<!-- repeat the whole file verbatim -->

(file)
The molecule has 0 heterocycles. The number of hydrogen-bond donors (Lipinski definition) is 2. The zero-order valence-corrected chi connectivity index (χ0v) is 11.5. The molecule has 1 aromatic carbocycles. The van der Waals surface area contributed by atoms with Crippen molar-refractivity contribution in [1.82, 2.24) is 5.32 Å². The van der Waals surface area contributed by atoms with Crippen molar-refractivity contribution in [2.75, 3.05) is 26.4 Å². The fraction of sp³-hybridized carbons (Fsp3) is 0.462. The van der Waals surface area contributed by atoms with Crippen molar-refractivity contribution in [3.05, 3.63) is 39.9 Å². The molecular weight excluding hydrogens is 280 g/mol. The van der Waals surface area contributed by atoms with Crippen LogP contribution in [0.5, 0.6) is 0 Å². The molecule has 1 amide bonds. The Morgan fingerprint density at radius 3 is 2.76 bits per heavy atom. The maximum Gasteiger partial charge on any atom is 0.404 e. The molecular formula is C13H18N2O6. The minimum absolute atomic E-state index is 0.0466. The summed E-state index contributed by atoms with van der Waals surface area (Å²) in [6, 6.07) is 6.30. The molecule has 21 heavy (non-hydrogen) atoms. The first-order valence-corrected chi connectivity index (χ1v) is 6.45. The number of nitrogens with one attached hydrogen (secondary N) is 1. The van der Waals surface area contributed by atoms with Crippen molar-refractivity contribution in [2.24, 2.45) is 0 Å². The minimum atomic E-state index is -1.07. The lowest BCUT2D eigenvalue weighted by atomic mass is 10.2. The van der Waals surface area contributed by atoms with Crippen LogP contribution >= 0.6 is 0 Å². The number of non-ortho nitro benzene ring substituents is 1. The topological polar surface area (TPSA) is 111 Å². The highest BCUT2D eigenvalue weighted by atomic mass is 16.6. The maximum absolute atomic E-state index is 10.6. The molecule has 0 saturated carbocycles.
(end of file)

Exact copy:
The molecule has 0 heterocycles. The number of hydrogen-bond donors (Lipinski definition) is 2. The zero-order valence-corrected chi connectivity index (χ0v) is 11.5. The molecule has 1 aromatic carbocycles. The van der Waals surface area contributed by atoms with Crippen molar-refractivity contribution in [1.82, 2.24) is 5.32 Å². The van der Waals surface area contributed by atoms with Crippen molar-refractivity contribution in [2.75, 3.05) is 26.4 Å². The fraction of sp³-hybridized carbons (Fsp3) is 0.462. The van der Waals surface area contributed by atoms with Crippen molar-refractivity contribution in [3.05, 3.63) is 39.9 Å². The molecular weight excluding hydrogens is 280 g/mol. The van der Waals surface area contributed by atoms with Crippen LogP contribution in [0.5, 0.6) is 0 Å². The molecule has 1 amide bonds. The Morgan fingerprint density at radius 3 is 2.76 bits per heavy atom. The maximum Gasteiger partial charge on any atom is 0.404 e. The molecular formula is C13H18N2O6. The minimum absolute atomic E-state index is 0.0466. The summed E-state index contributed by atoms with van der Waals surface area (Å²) in [6, 6.07) is 6.30. The molecule has 21 heavy (non-hydrogen) atoms. The first-order valence-corrected chi connectivity index (χ1v) is 6.45. The number of nitrogens with one attached hydrogen (secondary N) is 1. The van der Waals surface area contributed by atoms with Crippen molar-refractivity contribution in [2.24, 2.45) is 0 Å². The minimum atomic E-state index is -1.07. The lowest BCUT2D eigenvalue weighted by atomic mass is 10.2. The van der Waals surface area contributed by atoms with Crippen LogP contribution >= 0.6 is 0 Å². The number of non-ortho nitro benzene ring substituents is 1. The topological polar surface area (TPSA) is 111 Å². The highest BCUT2D eigenvalue weighted by atomic mass is 16.6. The maximum absolute atomic E-state index is 10.6. The molecule has 0 saturated carbocycles.